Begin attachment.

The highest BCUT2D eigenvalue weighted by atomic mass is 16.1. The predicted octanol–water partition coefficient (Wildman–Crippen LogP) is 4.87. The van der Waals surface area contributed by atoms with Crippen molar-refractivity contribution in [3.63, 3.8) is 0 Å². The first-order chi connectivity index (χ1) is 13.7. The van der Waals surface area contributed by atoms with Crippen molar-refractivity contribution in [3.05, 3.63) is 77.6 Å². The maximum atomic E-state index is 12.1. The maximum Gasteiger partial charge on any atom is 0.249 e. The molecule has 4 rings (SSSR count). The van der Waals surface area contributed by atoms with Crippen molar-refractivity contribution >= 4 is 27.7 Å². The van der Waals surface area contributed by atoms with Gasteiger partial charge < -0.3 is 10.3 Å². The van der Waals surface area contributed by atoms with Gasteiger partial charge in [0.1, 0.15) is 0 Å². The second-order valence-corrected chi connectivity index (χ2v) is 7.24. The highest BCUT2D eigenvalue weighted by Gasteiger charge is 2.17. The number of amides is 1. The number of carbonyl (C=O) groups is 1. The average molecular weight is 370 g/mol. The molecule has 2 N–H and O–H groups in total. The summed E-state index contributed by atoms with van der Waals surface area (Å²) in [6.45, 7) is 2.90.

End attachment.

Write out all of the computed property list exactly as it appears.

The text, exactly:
The highest BCUT2D eigenvalue weighted by atomic mass is 16.1. The predicted octanol–water partition coefficient (Wildman–Crippen LogP) is 4.87. The van der Waals surface area contributed by atoms with Crippen molar-refractivity contribution in [3.63, 3.8) is 0 Å². The first-order chi connectivity index (χ1) is 13.7. The van der Waals surface area contributed by atoms with Crippen molar-refractivity contribution in [3.05, 3.63) is 77.6 Å². The maximum atomic E-state index is 12.1. The maximum Gasteiger partial charge on any atom is 0.249 e. The molecule has 4 rings (SSSR count). The van der Waals surface area contributed by atoms with Crippen molar-refractivity contribution >= 4 is 27.7 Å². The van der Waals surface area contributed by atoms with Gasteiger partial charge < -0.3 is 10.3 Å². The van der Waals surface area contributed by atoms with Gasteiger partial charge in [0.1, 0.15) is 0 Å². The second-order valence-corrected chi connectivity index (χ2v) is 7.24. The highest BCUT2D eigenvalue weighted by Gasteiger charge is 2.17. The number of amides is 1. The number of carbonyl (C=O) groups is 1. The average molecular weight is 370 g/mol. The molecule has 2 N–H and O–H groups in total. The summed E-state index contributed by atoms with van der Waals surface area (Å²) in [6.45, 7) is 2.90.